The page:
Parkinson's Disease



  • Mean age of onset between 45-60
  • Prevalence is 0.5-1% of the over 60’s in the UK
  • 2nd most common neurodegenerative disease (after Alzheimer's)


Parkinsonism is most commonly caused by ideopathic Parkinson’s disease. There are rare genetic syndromes that also cause the condition, and several drugs have also been implicated. See differential diagnoses (below) for other conditions that can cause similar clinical features.


Results from the loss of dopaminergic neruons in the basal ganglia, most notably the substantia nigra. Surviving neurons contain aggregations of protein (mostly α-synuclein), called Lewy bodies. In some cases, the Lewy bodies are seen throughout the brain – in such instances there is often co-existing dementia.
Symptoms of PD are only seen once levels of dopamine are 20-40% that of normal. The degree of cell loss and akinesia is strongly correlated.
There is no obvious cause for this loss of neurons.
The disease is slowly progressive, without remission.

Clinical features

Parkinsonsim is often described as a triad of tremor, rigidity and bradykinesia. Signs are usually bilateral, although the initial presentation may be unilateral, and then progress.
  • Tremor – usually of the hands @ 4-7Hz. Disappears with deliberate activity.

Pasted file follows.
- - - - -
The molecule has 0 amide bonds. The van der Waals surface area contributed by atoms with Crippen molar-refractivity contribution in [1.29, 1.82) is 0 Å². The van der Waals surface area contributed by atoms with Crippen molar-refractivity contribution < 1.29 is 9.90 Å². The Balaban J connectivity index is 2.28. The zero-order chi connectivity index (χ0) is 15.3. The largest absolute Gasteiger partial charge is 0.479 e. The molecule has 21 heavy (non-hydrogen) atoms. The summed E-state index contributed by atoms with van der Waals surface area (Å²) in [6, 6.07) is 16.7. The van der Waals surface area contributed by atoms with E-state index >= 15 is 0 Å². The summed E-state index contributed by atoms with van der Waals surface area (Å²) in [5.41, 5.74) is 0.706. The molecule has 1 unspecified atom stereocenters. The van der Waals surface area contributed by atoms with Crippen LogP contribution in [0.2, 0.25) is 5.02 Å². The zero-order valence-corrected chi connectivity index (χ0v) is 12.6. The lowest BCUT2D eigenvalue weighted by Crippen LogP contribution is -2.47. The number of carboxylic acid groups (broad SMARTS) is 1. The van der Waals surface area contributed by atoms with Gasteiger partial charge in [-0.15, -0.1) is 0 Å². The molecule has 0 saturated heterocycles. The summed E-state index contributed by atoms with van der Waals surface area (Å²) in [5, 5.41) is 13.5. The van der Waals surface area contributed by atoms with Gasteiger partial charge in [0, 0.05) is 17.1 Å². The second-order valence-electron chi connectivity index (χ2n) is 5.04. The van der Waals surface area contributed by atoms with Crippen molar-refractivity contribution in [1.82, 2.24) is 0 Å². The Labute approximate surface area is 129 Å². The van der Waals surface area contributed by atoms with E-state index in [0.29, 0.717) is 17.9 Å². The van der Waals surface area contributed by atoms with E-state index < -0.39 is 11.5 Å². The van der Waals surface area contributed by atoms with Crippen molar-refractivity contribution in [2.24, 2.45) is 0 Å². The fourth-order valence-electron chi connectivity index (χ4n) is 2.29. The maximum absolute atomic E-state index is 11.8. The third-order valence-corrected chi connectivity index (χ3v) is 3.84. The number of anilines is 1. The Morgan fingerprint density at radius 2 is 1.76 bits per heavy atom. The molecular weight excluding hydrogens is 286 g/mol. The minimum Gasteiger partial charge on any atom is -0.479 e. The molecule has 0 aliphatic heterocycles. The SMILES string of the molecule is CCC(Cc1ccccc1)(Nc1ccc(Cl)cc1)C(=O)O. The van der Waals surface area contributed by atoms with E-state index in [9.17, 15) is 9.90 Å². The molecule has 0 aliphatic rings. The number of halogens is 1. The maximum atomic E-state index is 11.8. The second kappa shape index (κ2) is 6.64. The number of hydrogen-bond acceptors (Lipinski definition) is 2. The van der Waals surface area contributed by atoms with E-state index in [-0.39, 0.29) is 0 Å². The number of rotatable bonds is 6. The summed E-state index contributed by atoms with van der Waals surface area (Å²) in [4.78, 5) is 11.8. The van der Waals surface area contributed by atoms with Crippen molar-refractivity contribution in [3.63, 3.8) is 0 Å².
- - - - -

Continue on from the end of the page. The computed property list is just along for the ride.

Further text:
• Bradykinesia – slow movements. Fine motor movements are particularly badly affected
  • Rigidity - increased resistance to passive movement. Sometimes called 'lead pipe rigidity'. Rigidity is equal throughout the range of movement (unlike spasticity – which is velocity dependent ). Rigidity is also equal in both extensors and flexors – unlike spasticity.
    • Sometimes called cogwheel rigidity – as the rigidity temporarily gives in certain ranges of movement – as if you are moving a cog (the result of tremor plus rigidity).
    • Note that power remains normal, and there is no sensory loss.
  • Posture and Gait – slow shuffling steps gait. Often stooped, with reduced arm swinging. Narrow based.
  • Speech – may be slow and monotonous. In late stage disease may be slurred, or even lost.
  • Plain face / facial stare. This effect is exaggerated by a reduced blinking rate.
  • Depression – many Parkinson’s patients also suffer from depression. If this is present in the early stages, then the plain face symptom of Parkinson’s may be confused with a withdrawn emotional state often seen in depression.
  • Dementia – is also often associated with PD – probably because in many cases, the degeneration seen in the basal ganglia is also found in other areas of the brain.
  • Hallucinations are common, and are thought to be a combination of both the disease and the drugs used to treat it. Often they are not unpleasant.

Differentials and other causes of Parkinsonism